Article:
Easy Child Was Bullied All School Year And Never Said Anything


Active Member
I just found out about this, and I'm beside myself. Easy Child was in a large class (29 kids) and apparently, there was a big problem with bullies in the classroom this year. I found out because another mom was telling me about it. I asked Easy Child about it, and he admitted that he had problems with kids bullying him all year long and he never told anyone. I asked the teacher about it and she said that he never said anything to her, either. I asked him why he didn't say anything, and Easy Child said that he didn't want to get anyone in trouble. He suffered in silence all year so others wouldn't get into trouble. I'm going between heartbreak that he went through this silently, and anger that he was more concerned with making sure others didn't get into trouble than his own well being.


Well-Known Member
How awful. That happened to my babyboy when he was in elementary school. What grade is Easy Child going in to? I used to go to the school and demand that the bully not be placed with my children the next year.


Well-Known Member
You're lucky you even found out about it the same year. Some of our kids can hide this stuff for YEARS. Sometimes, they don't want to get others in trouble. Other times, they have had experiences where telling backfires, and they just get bullied worse... or, the school punishes OUR kid for telling "stories" (aka lies).

If your kid has challenges, you can pretty much assume bullying is happening - at least, that's been our experience.


Well-Known Member
That's probably not quite why he didn't say anything.

If you do, the bullying doesn't stop, it just gets worse. I was bullied and I NEVER told on anyone. If any sort of punishment would have stopped it, I would have told, but I knew it would only make the bullying worse. That's why kids don't tell.

I really have no idea how bullying can be stopped in schools since the bullies don't do it in front of the teachers and some of it is outside of class, such as cyber-bullying and fighting on the way home. If parents get involved, I knew, then you get taunted as a "baby." It's very ugly and a horrible problem. A lot of kids here end up changing schools, to the smaller, kinder ones.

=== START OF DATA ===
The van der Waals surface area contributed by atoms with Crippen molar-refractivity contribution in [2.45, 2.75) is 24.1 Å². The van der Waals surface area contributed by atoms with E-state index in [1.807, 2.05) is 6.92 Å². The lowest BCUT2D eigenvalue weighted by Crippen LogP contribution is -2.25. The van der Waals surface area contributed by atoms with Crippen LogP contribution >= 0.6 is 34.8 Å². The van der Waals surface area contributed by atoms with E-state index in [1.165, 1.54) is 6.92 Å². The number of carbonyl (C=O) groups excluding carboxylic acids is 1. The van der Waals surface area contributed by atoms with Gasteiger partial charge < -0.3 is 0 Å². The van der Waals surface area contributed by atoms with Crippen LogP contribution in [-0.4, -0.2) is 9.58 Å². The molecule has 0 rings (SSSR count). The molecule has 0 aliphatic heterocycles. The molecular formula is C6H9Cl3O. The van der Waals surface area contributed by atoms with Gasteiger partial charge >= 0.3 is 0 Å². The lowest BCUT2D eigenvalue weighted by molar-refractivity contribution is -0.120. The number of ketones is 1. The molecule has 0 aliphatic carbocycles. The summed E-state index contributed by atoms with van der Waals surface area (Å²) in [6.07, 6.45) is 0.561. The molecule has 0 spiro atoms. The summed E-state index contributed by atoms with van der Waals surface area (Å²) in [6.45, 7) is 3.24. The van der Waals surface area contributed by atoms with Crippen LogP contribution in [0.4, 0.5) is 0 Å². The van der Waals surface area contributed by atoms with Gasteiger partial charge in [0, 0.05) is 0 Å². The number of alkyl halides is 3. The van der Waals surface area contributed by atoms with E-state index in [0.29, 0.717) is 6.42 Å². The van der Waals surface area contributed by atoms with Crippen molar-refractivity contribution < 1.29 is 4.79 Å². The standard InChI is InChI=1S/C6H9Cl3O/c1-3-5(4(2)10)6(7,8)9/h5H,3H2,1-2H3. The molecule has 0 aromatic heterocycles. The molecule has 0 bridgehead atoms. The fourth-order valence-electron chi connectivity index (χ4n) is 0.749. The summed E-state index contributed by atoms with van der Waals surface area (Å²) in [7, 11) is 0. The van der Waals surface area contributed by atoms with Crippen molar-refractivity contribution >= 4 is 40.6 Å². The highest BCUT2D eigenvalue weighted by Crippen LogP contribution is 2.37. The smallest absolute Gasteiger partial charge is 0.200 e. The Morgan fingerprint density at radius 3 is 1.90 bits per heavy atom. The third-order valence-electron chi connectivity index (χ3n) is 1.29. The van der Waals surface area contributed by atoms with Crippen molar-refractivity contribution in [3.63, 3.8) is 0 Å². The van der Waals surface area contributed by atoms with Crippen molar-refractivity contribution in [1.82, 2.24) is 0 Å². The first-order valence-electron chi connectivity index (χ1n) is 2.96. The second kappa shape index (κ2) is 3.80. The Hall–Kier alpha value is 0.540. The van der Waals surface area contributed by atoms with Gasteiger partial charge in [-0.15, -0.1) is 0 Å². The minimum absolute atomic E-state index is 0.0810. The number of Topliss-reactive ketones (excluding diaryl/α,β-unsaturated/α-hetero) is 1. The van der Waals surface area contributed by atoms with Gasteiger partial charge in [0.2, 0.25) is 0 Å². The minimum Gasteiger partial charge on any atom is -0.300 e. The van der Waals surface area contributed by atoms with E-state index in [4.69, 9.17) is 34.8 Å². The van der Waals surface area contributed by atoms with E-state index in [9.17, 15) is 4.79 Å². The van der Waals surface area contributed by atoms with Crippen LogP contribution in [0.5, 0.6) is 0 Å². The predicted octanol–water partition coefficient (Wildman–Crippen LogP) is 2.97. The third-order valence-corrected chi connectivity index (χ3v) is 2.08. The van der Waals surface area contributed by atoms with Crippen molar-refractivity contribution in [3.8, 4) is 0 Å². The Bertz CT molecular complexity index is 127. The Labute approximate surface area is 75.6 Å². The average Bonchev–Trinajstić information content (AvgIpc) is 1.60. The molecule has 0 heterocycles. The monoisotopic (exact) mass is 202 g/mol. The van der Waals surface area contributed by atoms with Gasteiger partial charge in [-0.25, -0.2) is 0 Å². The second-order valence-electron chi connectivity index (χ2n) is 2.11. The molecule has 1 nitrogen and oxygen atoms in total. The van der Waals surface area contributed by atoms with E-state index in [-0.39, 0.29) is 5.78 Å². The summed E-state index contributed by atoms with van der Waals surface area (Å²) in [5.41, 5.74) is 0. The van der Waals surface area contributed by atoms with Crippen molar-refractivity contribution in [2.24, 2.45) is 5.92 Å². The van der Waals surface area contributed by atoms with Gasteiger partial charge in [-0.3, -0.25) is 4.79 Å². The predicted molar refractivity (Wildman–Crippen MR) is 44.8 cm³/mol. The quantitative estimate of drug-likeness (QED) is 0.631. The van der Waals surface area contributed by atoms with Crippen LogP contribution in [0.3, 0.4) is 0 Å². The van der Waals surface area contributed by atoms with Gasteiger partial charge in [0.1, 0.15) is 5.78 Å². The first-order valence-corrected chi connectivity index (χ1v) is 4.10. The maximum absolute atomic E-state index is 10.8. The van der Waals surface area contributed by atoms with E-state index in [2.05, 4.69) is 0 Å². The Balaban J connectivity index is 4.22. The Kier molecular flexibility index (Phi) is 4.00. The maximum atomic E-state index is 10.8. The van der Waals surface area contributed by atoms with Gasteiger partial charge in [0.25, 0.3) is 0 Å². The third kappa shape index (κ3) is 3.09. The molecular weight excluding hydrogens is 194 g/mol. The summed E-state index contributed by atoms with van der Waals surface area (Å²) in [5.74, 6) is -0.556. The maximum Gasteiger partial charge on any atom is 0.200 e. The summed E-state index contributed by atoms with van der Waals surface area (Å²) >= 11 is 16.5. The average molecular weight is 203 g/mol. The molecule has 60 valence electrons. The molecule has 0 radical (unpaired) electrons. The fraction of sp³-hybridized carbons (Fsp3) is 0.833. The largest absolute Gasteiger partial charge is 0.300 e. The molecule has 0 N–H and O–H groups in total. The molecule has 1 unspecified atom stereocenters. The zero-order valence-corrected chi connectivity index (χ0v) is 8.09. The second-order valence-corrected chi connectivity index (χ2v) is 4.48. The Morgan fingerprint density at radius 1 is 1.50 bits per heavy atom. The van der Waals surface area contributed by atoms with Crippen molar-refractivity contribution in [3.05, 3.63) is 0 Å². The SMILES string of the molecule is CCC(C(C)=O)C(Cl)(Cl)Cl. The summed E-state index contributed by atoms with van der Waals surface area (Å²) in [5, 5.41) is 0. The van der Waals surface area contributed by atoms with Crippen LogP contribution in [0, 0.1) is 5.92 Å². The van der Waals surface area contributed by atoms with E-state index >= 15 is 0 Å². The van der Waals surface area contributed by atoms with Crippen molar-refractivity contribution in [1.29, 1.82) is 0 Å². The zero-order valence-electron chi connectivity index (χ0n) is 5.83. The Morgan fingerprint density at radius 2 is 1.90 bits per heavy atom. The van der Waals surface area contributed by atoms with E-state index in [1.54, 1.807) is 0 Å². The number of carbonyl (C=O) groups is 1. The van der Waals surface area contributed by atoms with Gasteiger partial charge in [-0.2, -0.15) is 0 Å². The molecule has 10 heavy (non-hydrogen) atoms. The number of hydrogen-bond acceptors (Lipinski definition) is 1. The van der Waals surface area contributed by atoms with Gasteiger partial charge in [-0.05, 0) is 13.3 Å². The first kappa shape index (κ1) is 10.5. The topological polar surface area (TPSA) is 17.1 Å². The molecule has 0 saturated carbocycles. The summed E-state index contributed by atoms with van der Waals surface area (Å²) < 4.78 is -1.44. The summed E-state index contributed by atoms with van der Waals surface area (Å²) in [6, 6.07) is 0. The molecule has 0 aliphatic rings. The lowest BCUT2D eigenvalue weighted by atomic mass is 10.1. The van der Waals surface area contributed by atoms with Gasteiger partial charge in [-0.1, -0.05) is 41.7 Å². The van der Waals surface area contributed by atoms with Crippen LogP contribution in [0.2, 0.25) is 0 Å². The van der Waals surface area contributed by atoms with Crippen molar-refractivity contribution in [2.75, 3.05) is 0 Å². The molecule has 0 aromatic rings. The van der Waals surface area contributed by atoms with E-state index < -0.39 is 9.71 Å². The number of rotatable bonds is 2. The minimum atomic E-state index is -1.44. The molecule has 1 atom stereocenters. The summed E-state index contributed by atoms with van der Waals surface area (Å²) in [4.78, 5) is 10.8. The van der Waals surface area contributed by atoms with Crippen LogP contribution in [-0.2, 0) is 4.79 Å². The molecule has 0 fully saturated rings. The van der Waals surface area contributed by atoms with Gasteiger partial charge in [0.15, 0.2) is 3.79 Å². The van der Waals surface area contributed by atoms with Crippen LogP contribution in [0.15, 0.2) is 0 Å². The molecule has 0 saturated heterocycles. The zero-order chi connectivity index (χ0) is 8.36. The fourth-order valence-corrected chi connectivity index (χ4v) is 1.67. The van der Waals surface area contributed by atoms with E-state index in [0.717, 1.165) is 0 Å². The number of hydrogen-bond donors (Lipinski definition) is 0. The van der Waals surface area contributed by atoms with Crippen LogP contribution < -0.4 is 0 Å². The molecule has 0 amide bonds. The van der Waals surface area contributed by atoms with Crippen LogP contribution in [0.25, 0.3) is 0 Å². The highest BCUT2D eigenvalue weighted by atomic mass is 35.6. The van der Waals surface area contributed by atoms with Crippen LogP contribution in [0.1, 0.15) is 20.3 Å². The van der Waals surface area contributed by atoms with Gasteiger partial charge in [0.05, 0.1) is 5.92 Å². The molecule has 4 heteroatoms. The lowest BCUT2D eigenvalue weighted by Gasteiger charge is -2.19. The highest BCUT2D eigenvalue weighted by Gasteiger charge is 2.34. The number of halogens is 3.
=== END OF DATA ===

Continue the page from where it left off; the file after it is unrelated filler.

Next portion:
I wish you and your child good luck. Bullying is quite traumatic.


Well-Known Member
This is heartbreaking--and all to common.

Is changing schools an option?

I would consider taking him to a councilor that would work with him on self-esteem issues and options for standing up to bullies and navigating school issues in general.

Just a gentle question--is he bullied by his older Difficult Child brother? (in addition to the school bullies) Just asking because it happened to my step-son (now 19) by his Difficult Child older brother. I believe what happened with his brother made him more vulnerable and that being bullied by his brother kind of 'normalized' that behavior in his mind. That it was Ok for people to behave that way towards him, to treat him badly.

I am so glad that you have found out about the situation so that you can help him.


Active Member
He is moving to the middle school next year, so I'm not really sure if that will make things better or worse. I told him if this continues, and he doesn't want to tell me, he should talk to the guidance counselor.

AppleCori, yes, he doesn't get bullied at time by his older Difficult Child brother, and I think that is one of the reasons this upset me so much. I have tried so hard to protect him from his brother, only to find out that he was a target at school.


Well-Known Member